Stain Removal

October 2017

Message Body:

I hope you include information for caregivers in your service. My husband has an ileostomy and I’m his caregiver/helper. Can you help me with advice for doing laundry after leaks producing strong stains on white underwear and sheets?
Thank you.

Response:

Caregivers are vital and dedicated members of the recovery and healing team. Our caregivers are with us all the way. Together, as a team, everyone fights the good fight. Their care, concern, and ongoing commitment is one of the greatest gifts that can be given. They keep us on track. They give us strength. They minister to our needs. They work hard on our behalf. Their shoulders are strong as they share our burdens with us. They join us in the journey, and we are forever grateful. Thank you, thank you, thank you.

Fabric Cleaning Tips:

Tips that work on many types of bodily fluids, all of which include proteins (urine, feces, vomit, sweat, and blood).

The basic idea is to treat these protein-based stains without setting the stain into the fabric. Therefore, you want to use cold (not warm or hot water), when treating them, because warmer temperatures can set the stain into the fabric.

Always rinse the stain with cool running water, and soak also in a detergent solution containing enzymes, especially if the stain is old.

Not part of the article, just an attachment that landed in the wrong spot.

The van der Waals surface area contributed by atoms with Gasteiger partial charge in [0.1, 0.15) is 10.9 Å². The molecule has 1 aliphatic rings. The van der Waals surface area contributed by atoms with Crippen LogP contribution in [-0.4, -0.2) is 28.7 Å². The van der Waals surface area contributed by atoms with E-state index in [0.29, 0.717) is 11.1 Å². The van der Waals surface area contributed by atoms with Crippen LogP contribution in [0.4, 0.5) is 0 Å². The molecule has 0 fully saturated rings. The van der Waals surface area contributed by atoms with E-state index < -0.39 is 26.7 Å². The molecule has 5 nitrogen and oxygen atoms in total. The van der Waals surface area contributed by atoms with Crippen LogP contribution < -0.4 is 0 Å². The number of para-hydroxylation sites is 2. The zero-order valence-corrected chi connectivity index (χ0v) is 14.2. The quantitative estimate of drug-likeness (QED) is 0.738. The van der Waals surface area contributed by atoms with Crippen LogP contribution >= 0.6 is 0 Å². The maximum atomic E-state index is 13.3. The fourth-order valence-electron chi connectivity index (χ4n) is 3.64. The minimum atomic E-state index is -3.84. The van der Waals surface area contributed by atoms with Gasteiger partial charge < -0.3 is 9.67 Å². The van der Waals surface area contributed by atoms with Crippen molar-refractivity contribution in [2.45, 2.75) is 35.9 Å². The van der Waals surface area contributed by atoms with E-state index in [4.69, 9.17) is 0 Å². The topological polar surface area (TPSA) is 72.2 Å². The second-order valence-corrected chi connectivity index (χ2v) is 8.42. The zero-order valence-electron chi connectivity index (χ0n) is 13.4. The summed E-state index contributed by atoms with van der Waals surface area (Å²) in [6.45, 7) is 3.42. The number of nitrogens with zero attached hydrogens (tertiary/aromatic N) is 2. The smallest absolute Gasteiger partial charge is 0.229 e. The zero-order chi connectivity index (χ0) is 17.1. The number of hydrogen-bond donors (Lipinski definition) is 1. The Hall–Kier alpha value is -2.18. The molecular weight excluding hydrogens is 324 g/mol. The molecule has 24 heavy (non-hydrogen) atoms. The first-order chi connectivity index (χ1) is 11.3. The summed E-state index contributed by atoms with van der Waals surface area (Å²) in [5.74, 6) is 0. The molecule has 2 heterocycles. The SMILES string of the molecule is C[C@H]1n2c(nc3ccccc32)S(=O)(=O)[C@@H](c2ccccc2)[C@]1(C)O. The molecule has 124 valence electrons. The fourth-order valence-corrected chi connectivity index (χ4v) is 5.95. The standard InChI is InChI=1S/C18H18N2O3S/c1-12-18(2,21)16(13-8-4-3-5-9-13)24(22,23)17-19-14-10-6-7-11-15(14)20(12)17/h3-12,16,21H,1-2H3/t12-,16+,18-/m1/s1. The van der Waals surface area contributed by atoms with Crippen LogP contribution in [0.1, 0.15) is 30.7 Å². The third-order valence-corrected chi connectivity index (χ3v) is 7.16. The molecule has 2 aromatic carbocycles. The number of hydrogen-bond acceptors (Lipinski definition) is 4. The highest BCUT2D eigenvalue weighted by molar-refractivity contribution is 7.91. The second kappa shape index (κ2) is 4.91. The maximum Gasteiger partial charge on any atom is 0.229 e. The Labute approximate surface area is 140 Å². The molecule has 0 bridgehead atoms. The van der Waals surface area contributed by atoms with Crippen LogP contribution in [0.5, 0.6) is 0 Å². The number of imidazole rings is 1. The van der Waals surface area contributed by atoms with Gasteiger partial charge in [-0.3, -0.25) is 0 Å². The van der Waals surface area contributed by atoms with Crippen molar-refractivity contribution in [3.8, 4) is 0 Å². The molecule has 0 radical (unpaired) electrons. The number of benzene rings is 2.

Next, use a mildly acidic stain remover to treat the stain, following are 3 recipes:

*1 part vinegar, 2 parts water.

Or

*1 part lemon juice, 2 parts water.

Or

*Cream of tartar, and enough water to make a paste.

Blot one of these acidic stain removers on the stain caused by the bodily fluid to help remove the stain.

Hint: Always test these stain removers in an inconspicuous area of the fabric to make sure it will not harm your fabric before applying to the stained area.

For really stubborn stains you can also apply a paste made from water and unseasoned meat tenderizer powder to the stain. The meat tenderizer contains enzymes which will help break up the protein within the bodily fluid stain.

(If you think of why unseasoned meat tenderizer works, it’s because tenderizer is used to break down the proteins within meat, making it softer and easier to chew. Just as it breaks up protein bonds within meat, so does it break up protein stains, thus helping you more easily remove them.

These powered tenderizers do this by being composed of enzymes, which are activated with water. Generally, the enzymes that are used come from natural sources, including the two most common enzymes, bromelain, which is found in pineapple, and papain, which is found in papaya, for example.)

Let the paste sit on the stained area for approximately 30 minutes, and then rinse and launder.

Make sure you don’t dry the garment until you confirm the stain has been removed because otherwise, it can set the stain.

Do hope your fabric cleaning challenges will be successful!